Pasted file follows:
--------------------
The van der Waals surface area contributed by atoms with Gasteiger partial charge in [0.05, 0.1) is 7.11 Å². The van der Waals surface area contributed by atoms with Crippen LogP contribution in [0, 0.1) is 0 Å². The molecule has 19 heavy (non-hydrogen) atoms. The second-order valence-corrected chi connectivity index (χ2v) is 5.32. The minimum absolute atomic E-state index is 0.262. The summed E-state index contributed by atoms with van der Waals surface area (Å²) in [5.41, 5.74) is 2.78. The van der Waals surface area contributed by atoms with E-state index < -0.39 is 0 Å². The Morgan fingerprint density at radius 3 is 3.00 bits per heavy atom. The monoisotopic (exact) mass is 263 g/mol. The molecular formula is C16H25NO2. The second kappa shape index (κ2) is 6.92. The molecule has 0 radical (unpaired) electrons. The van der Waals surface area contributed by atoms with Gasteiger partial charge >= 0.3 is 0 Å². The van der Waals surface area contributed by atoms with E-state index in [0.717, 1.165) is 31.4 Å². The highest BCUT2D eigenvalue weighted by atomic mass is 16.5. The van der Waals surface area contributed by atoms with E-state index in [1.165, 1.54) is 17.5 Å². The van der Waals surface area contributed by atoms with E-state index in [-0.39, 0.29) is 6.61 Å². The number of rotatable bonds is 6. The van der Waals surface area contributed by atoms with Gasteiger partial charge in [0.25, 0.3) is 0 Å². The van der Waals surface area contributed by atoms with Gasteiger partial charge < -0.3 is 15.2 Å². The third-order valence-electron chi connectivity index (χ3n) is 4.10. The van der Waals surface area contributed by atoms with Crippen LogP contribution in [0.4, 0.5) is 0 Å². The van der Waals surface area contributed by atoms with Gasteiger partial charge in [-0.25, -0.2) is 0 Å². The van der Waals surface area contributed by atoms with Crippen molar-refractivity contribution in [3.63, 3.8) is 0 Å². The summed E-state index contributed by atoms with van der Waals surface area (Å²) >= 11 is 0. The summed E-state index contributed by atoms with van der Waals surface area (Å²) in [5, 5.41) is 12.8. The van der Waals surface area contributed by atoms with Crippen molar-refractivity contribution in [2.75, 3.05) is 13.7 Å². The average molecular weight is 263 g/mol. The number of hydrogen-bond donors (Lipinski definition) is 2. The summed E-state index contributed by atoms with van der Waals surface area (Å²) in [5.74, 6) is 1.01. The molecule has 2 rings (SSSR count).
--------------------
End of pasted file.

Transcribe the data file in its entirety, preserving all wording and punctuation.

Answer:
The van der Waals surface area contributed by atoms with Gasteiger partial charge in [0.05, 0.1) is 7.11 Å². The van der Waals surface area contributed by atoms with Crippen LogP contribution in [0, 0.1) is 0 Å². The molecule has 19 heavy (non-hydrogen) atoms. The second-order valence-corrected chi connectivity index (χ2v) is 5.32. The minimum absolute atomic E-state index is 0.262. The summed E-state index contributed by atoms with van der Waals surface area (Å²) in [5.41, 5.74) is 2.78. The van der Waals surface area contributed by atoms with E-state index < -0.39 is 0 Å². The Morgan fingerprint density at radius 3 is 3.00 bits per heavy atom. The monoisotopic (exact) mass is 263 g/mol. The molecular formula is C16H25NO2. The second kappa shape index (κ2) is 6.92. The molecule has 0 radical (unpaired) electrons. The van der Waals surface area contributed by atoms with Gasteiger partial charge >= 0.3 is 0 Å². The van der Waals surface area contributed by atoms with E-state index in [0.717, 1.165) is 31.4 Å². The highest BCUT2D eigenvalue weighted by atomic mass is 16.5. The van der Waals surface area contributed by atoms with E-state index in [1.165, 1.54) is 17.5 Å². The van der Waals surface area contributed by atoms with E-state index in [-0.39, 0.29) is 6.61 Å². The number of rotatable bonds is 6. The van der Waals surface area contributed by atoms with Gasteiger partial charge in [0.25, 0.3) is 0 Å². The van der Waals surface area contributed by atoms with Gasteiger partial charge < -0.3 is 15.2 Å². The third-order valence-electron chi connectivity index (χ3n) is 4.10. The van der Waals surface area contributed by atoms with Crippen LogP contribution in [0.4, 0.5) is 0 Å². The van der Waals surface area contributed by atoms with Gasteiger partial charge in [-0.25, -0.2) is 0 Å². The van der Waals surface area contributed by atoms with Crippen molar-refractivity contribution in [3.63, 3.8) is 0 Å². The summed E-state index contributed by atoms with van der Waals surface area (Å²) >= 11 is 0. The summed E-state index contributed by atoms with van der Waals surface area (Å²) in [5, 5.41) is 12.8. The van der Waals surface area contributed by atoms with Crippen molar-refractivity contribution in [2.75, 3.05) is 13.7 Å². The average molecular weight is 263 g/mol. The number of hydrogen-bond donors (Lipinski definition) is 2. The summed E-state index contributed by atoms with van der Waals surface area (Å²) in [5.74, 6) is 1.01. The molecule has 2 rings (SSSR count).